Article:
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ishmael

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Journal Article
Modern Language Quarterly (1963) 24 (2): 172–176.
Published: 01 June 1963
... work. One ,critic who does recognize the difference between the London edition and the Harper version rationalizes the change in the follow- ing manner: “Ishmael survives, you may say, because someone had to live to tell the story-an explanation which is not only vulgar but which also...
Journal Article
Modern Language Quarterly (1962) 23 (4): 337–352.
Published: 01 December 1962
... own intellectual and artistic needs. He was thus able to find in Fuller an organizing idea for White Jacket.g More important, his active reading of the Holy State provided one basis for his account of the relation between Queequeg and Ishmael, a point of departure for the powerful description...
Journal Article
Modern Language Quarterly (1964) 25 (2): 181–186.
Published: 01 June 1964
... of the author’s conception and the force of Ishmael’s response. Blackmur is right in saying that only “the ordinary exigencies of life on a whaling ship provided drama” and that “Melville had no talent for making his dramatic scenes objective except by aid of external and unrelated force.“2...
Journal Article
Modern Language Quarterly (1963) 24 (3): 237–244.
Published: 01 September 1963
... to make the Adamic elements of Typee and Redburn an organic part of the con- summate craftsmanship of Moby-Dick. Closer still to the central meanings of Moby-Dick are the allusions to Marlowe’s Faust, to Milton’s Satan, and to the biblical Ishmael. All these mythic figures appear...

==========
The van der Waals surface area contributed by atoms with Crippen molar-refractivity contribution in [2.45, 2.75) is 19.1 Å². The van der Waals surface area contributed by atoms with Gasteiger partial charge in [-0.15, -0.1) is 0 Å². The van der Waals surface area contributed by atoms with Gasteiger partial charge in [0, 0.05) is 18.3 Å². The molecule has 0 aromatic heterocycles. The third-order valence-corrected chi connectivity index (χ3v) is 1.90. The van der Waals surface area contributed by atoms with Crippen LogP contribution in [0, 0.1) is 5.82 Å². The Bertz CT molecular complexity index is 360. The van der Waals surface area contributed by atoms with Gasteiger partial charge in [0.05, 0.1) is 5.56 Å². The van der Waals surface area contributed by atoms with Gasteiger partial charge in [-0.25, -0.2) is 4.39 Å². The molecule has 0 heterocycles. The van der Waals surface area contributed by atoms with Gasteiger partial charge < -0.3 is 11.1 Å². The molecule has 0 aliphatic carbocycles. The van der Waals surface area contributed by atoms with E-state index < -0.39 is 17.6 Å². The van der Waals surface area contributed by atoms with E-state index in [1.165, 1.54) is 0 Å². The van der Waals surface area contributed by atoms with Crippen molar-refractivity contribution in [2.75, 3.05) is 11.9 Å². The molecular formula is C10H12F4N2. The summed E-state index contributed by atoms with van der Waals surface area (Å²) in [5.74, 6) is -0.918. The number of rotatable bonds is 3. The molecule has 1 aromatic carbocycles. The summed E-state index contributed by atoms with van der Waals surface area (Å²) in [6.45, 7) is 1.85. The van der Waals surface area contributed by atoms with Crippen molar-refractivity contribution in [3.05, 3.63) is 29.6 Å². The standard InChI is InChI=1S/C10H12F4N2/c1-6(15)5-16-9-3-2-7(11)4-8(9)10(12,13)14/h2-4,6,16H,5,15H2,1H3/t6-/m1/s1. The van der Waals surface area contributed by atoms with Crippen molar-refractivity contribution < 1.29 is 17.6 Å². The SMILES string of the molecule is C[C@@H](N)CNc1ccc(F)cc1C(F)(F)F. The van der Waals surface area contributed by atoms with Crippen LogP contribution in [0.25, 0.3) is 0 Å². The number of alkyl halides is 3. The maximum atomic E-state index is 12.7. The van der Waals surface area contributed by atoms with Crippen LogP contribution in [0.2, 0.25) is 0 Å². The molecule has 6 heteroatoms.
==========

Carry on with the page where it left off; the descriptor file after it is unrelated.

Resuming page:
Journal Article
Modern Language Quarterly (1956) 17 (2): 118–127.
Published: 01 June 1956
..., for the opening words of his next book (Moby-Dick) are “Call me Ishmael.” In Moby-Dick the recurrent image, hitherto delectable, becomes a shape of death-a coffin or a whale; but whereas the delectable image threatened death, the threatening image carries life in its belly, Life-in-Death. Immersed...
Journal Article
Modern Language Quarterly (1973) 34 (2): 180–190.
Published: 01 June 1973
... Sebastian’s rudeness and indif- ference without complaint. His one-way “life-long affection” for Sebastian, “which somehow or other had always been crushed and thwarted” (p. 33), is typical of the relationship between narrator and hero in elegiac romance. It reflects the relationship between Ishmael...
Journal Article
Modern Language Quarterly (1941) 2 (1): 99–104.
Published: 01 March 1941
... includes one of his most sinister and graphic figures, the squatter Ishmael Bush. If it includes the conventional pair of heroines and the usual jejune love story, it also unrolls an exciting and moving narrative against one of Cooper’s widest canvases. Several scenes and incidents, moreover...
Journal Article
Modern Language Quarterly (1952) 13 (2): 218–219.
Published: 01 June 1952
... and the Search; he shows that Ishmael the dis- inherited son and Prometheus the creative culture hero and a false Prometheus or betrayer do occur in numerous guises-in persons, groups, nations; that a polarity between mountain and valley, light and dark, space and time, fire and stone, withdrawal...
Journal Article
Modern Language Quarterly (1972) 33 (2): 206–208.
Published: 01 June 1972
..., at the prospect of Hawthorne compressed into a continuity with George Washington Harris and Henry Clay Lewis; or at the guideposts to Melville’s “descent to faith” planted by the author in “the comedy of love” of Queequeg and Ishmael (p. 101) and in “the jokes in Billy Budd” (pp. 130-32). Finally...
Journal Article
Modern Language Quarterly (2019) 80 (3): 350–353.
Published: 01 September 2019
... to the remains of seventeenth-century religion: the unshakeable “imagination of a kind of otherness” and an attendant sense of moral accountability (150, 144). Ahab proved too intractable to acknowledge that experience had outgrown the Calvinist uniform into which he was determined to stuff it. But Ishmael...